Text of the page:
before there was hdtv
by reem al-omari
topic: television
published: 7.23.08


tracey kelley
3.4.10 @ 2:19p

How lovely. Pretentious celebrities doing a reality show to show how superior they are. No. Thank. You.

tim lockwood
3.6.10 @ 3:09a

I watched the episode in question, and yes, whether or not they should keep the poor stuffed animal around was a gimme - of course the guy should get rid of the poor animal. What disturbed me was the idea that one or the other of them was going to be judged absolutely wrong and the other was going to be judged absolutely right.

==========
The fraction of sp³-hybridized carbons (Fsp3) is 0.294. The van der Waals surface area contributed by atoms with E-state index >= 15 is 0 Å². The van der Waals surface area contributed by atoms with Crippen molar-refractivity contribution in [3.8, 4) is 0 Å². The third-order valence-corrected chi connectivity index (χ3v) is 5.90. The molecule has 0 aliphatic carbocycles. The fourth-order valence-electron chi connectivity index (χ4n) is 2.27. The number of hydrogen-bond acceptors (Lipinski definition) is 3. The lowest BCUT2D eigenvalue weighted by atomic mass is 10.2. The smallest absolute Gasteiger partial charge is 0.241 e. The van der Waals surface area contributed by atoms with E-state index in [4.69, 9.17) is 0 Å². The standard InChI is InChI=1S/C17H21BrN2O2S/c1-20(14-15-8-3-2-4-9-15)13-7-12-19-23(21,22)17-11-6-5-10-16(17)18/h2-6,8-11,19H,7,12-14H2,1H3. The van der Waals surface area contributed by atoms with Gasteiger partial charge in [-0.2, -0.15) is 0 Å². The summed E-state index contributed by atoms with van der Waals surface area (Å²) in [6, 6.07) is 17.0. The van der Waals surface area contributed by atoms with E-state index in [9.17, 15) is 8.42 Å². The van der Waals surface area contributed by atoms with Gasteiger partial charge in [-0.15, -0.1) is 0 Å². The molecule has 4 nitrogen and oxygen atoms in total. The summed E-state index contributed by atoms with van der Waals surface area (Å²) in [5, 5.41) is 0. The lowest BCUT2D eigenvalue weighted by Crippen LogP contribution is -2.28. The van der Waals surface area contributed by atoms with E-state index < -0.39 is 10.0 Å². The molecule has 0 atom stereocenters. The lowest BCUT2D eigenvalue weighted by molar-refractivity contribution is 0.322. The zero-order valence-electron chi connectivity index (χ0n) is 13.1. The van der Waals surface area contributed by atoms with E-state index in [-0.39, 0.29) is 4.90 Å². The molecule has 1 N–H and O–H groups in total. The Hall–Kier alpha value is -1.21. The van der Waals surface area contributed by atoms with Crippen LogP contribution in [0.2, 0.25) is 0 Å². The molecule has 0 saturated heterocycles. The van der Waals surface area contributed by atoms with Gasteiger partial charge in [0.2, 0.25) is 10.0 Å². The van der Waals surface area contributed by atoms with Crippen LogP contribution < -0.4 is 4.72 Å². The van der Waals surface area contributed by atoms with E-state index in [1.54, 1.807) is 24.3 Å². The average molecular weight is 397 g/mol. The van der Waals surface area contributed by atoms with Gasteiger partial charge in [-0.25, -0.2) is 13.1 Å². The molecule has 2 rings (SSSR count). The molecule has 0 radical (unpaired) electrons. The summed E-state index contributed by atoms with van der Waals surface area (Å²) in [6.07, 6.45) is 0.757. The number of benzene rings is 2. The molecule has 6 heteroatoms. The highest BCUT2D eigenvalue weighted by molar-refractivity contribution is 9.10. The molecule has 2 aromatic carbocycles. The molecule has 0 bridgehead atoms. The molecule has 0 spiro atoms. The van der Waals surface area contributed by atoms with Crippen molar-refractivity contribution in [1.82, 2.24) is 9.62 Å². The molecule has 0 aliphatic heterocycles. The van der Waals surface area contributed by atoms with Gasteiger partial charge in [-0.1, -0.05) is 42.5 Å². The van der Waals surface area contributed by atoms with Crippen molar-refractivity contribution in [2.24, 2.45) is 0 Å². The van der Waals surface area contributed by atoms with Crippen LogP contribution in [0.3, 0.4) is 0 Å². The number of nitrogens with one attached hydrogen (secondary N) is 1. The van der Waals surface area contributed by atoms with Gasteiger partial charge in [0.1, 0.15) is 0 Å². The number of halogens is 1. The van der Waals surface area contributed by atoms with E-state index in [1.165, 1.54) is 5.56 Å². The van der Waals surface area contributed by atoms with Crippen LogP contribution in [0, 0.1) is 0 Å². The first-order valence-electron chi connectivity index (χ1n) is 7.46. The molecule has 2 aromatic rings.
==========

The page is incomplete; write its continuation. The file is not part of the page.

As someone wise around here once said, I'm no expert on marriage, but I'm an expert on my marriage. And in my experience, there is rarely a situation where I'm 100% right and she's 100% wrong, or vice versa. The answer almost always lies somewhere in the middle. In the example of the stuffed dog, there was no attempt made, even comedically, to determine an alternative to keeping the animal's stuffed carcass (such as making a photographic shrine, or having a private doggie funeral in the back yard, etc.), or to determine why on earth the man felt that having his dog stuffed and mounted was such a superior alternative to any other possible solution.

More alarming than the panel's failure to address these questions was the couple's failure to do so. No marriage is perfect, but the inability to figure out an acceptable compromise after having been married for 14 years doesn't say much for their marriage. And in the end, putting your marital problems on display for the whole nation to see is just sad.